Syria crackdown: ‘After Gaddafi’s death, the regime went crazy’

Bodies of two men shot dead during a crackdown on anti-government protests in Syria. Image taken from video posted on Youtube by syriarev.
 
Gunshots and explosions rattled the restive city of Homs in central Syria on Monday as a government crackdown on anti-government demonstrations intensified for a fourth day. According to our Observers on the ground, the surge in violence was fuelled by the killing of former Libyan leader Muammar Gaddafi, whose demise last week sparked fears within Syrian President Bashar al-Assad’s regime that the same could happen at home.
 
Thousands of protesters turned out across Syria on Friday, galvanised by news of Gaddafi’s capture and death in his hometown of Sirte. Syrian security forces reacted with ruthless force, killing at least 19 people in Homs alone, activists said. The total number of protester deaths in the country on Friday was put at 26.
 
By Sunday, amateur images of the Syrian crackdown began to trickle onto the Internet, among them a video that captured the tragic deaths of two young men in the streets of Homs.
 
In the clip, one can see a person lying motionless on the ground. Several seconds later, a man darts into the street and tries to drag the body to safety, but makes it only a few paces before a shot rings out and he collapses.
 
WARNING: THIS VIDEO CONTAINS DISTURBING IMAGES
 
Video posted on Youtube by syriarev.
 
The same night the Local Coordination Committees, a network of opposition activists based in Syria, reported the crackdown’s death toll at 67. According to figures published by the UN on October 6, at least 2,900 people from both sides have been killed since Assad first sought to quash anti-government protests against his rule in mid-March.
 
Contributors

“There will always be someone who will risk their life to help a friend”

Mona (not her real name) is an Observer in Homs.
 
After Gaddafi’s death, the regime went crazy. They were big Gaddafi supporters, and the country’s minority Alawite population viewed him as a victim [President Bashar al-Assad is an Alawi Muslim, a branch of Shiite Islam, which makes up around 11 percent of Syria’s population, in contrast to the country’s 74 percent majority Sunni population]. Security forces have begun routing out army deserters to keep any guns or weapons from landing in the opposition’s hands, because they are terrified the same thing could happen here.
 
The fighting is still going on – it never really stops. The number of security forces and soldiers in the city is constantly growing. Before each big raid more of them come – the tanks, the soldiers, they never go away.
 
Early this morning, explosions could be heard booming all over Homs and the walls of my home were shaking. I rarely leave my home to go out, but today I had to. My dad accompanied me, and it was so dangerous. There was smoke and fire everywhere.
 
The video of the man being shot while trying to help his friend is horrible, but these types of incidents, or sometimes worse, happen everyday. Security forces and soldiers willingly open fire on people here for a number of reasons – those who are loyal to Assad and are a part of his regime are afraid of losing power, and others pull the trigger because they believe whatever the media tells them to.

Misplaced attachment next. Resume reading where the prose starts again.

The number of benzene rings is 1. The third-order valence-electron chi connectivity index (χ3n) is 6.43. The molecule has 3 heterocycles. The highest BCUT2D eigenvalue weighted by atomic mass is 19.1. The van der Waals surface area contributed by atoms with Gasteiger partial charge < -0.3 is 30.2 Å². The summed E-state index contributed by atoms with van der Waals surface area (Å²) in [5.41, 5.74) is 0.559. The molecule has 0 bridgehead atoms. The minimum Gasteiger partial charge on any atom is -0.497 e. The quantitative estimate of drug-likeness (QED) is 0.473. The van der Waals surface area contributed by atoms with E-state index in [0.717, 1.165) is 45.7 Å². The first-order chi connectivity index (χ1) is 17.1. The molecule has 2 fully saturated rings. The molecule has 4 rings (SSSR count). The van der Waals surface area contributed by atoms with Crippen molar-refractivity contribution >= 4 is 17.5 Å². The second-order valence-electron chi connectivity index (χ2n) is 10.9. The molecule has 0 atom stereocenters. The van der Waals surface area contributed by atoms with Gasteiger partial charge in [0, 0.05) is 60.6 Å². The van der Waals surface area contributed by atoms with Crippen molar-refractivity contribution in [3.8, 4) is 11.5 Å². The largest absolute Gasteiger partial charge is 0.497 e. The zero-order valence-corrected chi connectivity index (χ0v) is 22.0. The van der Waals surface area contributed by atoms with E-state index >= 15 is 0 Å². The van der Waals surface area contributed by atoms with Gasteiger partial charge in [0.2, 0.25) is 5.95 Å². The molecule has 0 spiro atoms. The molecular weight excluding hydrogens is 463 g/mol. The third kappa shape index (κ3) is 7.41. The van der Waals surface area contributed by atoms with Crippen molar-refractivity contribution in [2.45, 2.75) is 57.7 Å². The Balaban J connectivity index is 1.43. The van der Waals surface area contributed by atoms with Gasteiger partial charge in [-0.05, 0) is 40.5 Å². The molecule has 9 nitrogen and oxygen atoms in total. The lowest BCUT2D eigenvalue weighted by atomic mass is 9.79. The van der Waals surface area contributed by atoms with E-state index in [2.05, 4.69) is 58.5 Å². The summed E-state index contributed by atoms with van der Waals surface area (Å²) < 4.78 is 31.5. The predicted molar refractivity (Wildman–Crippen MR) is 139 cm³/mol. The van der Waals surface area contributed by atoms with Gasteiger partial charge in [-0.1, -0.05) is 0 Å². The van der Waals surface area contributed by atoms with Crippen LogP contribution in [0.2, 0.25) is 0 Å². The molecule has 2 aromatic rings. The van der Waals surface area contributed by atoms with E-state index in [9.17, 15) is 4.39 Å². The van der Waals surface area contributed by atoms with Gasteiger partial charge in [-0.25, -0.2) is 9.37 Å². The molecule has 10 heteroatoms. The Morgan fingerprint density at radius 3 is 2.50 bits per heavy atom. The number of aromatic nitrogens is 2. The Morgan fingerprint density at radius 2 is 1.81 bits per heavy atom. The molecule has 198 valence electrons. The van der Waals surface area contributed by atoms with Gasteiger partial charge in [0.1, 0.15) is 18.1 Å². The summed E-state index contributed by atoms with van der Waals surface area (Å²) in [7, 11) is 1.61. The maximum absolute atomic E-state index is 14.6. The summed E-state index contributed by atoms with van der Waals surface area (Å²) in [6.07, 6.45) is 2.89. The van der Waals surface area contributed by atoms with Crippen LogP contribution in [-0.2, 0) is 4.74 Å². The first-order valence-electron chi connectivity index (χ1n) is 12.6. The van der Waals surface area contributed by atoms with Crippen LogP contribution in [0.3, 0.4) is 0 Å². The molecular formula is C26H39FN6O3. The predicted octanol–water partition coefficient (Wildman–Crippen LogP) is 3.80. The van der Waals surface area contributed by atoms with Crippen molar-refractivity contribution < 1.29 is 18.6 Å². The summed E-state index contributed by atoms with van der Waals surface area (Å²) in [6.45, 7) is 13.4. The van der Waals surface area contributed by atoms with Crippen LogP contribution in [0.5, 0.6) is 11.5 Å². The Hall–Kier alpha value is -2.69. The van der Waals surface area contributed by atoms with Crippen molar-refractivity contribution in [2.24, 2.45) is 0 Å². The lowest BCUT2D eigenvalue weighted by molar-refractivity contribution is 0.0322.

Despite this, there will always be someone who will risk their life to help a friend, like in the video. We are all one family here. I know neighbours who will give all their food to someone in need, and sleep without having eaten themselves.
 
We are not afraid. Even though the attacks against us have got worse and we are unarmed, I’ll bet you that tonight people will hit the streets and protest some more. After 40 years of being repressed, what else is there to be afraid of?”

“The violence has worsened… the security forces and army are much more aggressive”

Rami Hana (not his real name) is an Observer in Homs.
 
The video was recorded yesterday [Sunday, October 23rd] in Homs’s central neighbourhood of Al Khalidiya, which is predominantly Sunni. Security forces had opened fire on homes in the area, and several people were gathered in the street. You can see in the video that there is a man lying wounded on the ground. His friend then goes to help him and as he’s doing so, the security forces shoot him too. Neither one of them survived.
 
Homs was bombarded by bombs yesterday and there was heavy weapons’ fire in several areas of the city. Today the violence has worsened – the neighbourhood of Deir Balba is in flames and the security forces and army are much more aggressive.
 
I think the crackdown has intensified in recent days because of what’s been going on in Libya. Muammar Gaddafi’s death has frightened President Bashar al-Assad’s supporters, including his soldiers. Some of Assad’s followers have begun to flee Homs. I think they’re afraid because they see what has happened with the uprising in Libya and realise they too may have to face the consequences of their actions one day".
Post written with FRANCE 24 journalist Rachel Holman.

Comments

Nervous in Damascus.

Having seen how his Libyan countrerpart has ended up killed by the mob, put on display like in a Grand Guignol, and then his rotting corpse disposed of in some unknown and isolated location, Bashar al-Assad and his cohort must be getting nervous.

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